What makes someone an inspiring leader? Is it all about the speeches with pomp and circumstance or can leaders inspire with silence? Being a bold leader entails ditching norms, doing something unconventional, or making unlikely decisions that lead to otherwise unattainable outcomes. Based on this rubric, the boldest leadership decisions in history include two generals who destroyed their own ships so their men couldn't retreat, a POW who took extreme measures to avoid being used in enemy propaganda, and an emperor who dared his enemies to shoot him in the chest.
These aren't your average leaders; it takes guts to send your enemy a white flag to use when they surrender, or to leap into battle to inspire troops to protect you. Then there are those leadership moments that might have seemed minor at the time - like refusing to give up your seat on the bus - but ended up inspiring millions.
Just like the many strange coincidences in history that seem fictional, some of these leadership moments sound too crazy to be true.
American Admiral James Stockdale spent seven years as a POW in the infamous Hanoi Hilton, where he endured repeated abuse that involved being locked in leg irons and kept in solitary confinement. In 1969, after nearly four years as a prisoner of war, Stockdale learned his Viet Cong (VC) captors were planning to use him in propaganda to prove POWs did not experience mistreatment.
Rather than serve the VC's propaganda machine, Stockdale used a wooden stool and razor to beat up his face. This way, his adversaries could not portray him as an "unharmed prisoner." Stockdale's actions and intense patriotism reportedly convinced the VC to treat POWs more humanely.
Generals do more than lead people on the battlefield; their leadership extends to moments between wars. Chinese general Guan Yu demonstrated this when he endured an operation without any anesthesia. After a poisoned arrow struck Guan Yu, a doctor advised him to undergo a procedure to remove the harmful substance. As the doctor scraped toxins off the general's bones, Guan Yu played chess.
Guan Yu led the Chinese army to multiple victories before he died around 220 CE. Many viewed the general with such high esteem that his people supposedly deified him after his death.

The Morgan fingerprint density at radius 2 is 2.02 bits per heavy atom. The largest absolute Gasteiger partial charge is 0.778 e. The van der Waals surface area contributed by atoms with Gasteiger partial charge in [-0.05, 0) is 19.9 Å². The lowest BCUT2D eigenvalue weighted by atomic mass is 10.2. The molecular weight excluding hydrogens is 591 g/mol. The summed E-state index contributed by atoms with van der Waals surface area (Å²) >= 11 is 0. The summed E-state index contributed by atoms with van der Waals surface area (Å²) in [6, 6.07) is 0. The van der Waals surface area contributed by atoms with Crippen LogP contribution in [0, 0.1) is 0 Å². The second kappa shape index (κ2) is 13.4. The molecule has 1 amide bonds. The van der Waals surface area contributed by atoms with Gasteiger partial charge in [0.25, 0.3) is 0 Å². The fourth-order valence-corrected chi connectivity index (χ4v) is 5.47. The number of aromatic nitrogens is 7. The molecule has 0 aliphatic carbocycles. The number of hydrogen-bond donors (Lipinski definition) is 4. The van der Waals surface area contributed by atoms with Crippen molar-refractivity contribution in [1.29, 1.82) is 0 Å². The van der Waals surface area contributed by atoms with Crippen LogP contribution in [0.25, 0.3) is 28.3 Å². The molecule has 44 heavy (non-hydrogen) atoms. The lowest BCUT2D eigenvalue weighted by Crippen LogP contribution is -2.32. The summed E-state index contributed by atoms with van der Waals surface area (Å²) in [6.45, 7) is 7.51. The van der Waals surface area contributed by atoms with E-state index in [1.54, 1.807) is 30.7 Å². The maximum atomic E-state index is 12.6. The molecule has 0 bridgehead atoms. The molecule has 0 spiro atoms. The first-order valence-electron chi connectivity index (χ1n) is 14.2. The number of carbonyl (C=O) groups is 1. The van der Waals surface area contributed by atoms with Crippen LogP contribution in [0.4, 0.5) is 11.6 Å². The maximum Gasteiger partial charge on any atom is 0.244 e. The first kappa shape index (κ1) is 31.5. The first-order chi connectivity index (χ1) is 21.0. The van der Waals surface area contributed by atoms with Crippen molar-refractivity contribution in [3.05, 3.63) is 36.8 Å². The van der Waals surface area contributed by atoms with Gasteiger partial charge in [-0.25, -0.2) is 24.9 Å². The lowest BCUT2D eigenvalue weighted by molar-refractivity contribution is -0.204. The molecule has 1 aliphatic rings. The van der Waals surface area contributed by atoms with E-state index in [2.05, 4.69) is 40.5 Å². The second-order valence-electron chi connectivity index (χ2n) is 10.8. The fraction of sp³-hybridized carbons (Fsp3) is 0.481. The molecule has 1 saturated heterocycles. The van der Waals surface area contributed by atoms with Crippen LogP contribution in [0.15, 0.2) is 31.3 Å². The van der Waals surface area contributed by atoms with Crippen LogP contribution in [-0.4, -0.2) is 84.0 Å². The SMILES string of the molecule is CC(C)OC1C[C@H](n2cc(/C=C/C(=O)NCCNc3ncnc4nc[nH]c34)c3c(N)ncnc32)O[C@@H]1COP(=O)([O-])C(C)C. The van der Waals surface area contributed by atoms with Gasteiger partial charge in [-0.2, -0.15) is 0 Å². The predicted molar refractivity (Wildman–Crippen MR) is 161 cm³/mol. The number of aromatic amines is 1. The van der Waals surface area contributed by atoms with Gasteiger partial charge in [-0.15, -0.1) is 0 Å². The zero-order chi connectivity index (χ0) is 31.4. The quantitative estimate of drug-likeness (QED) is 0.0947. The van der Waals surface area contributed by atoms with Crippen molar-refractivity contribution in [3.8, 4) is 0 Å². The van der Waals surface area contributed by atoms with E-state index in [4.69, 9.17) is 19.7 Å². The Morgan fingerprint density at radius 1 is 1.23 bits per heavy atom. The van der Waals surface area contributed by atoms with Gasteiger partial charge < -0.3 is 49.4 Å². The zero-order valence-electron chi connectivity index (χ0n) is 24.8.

Queen Elizabeth I of England was a female monarch who succeeded another female monarch. She came to power in 1558, the same year John Knox published a book - The First Blast of the Trumpet Against the Monstrous Regiment of Women - that criticized the concept of women ruling.
Elizabeth knew many in England hated the idea of a female ruler. She even acknowledged that in her famous Tilbury speech, given in 1588 as Spain's armada threatened to invade. Elizabeth declared, "I know I have the body but of a weak and feeble woman, but I have the heart and stomach of a king, and of a king of England, too."
She also said, "I myself will take up arms, I myself will be your general, judge, and rewarder of every one of your virtues in the field." The English won the battle, and Elizabeth became one of the most revered rulers in history.
In one of the most famous speeches of the 20th century, Martin Luther King Jr., declared, "I have a dream." King gave the speech in 1963 during the March on Washington, but most people are unaware that King improvised the famous line.
After MLK spent several minutes reading his prepared speech, gospel singer Mahalia Jackson, who was in the crowd, called out, "Tell 'em about the 'dream.'"
King looked up from his speech and began speaking without a script: "I have a dream that my four little children will one day live in a nation where they will not be judged by the color of their skin but by the content of their character." His inspiring words shaped the Civil Rights movement for generations.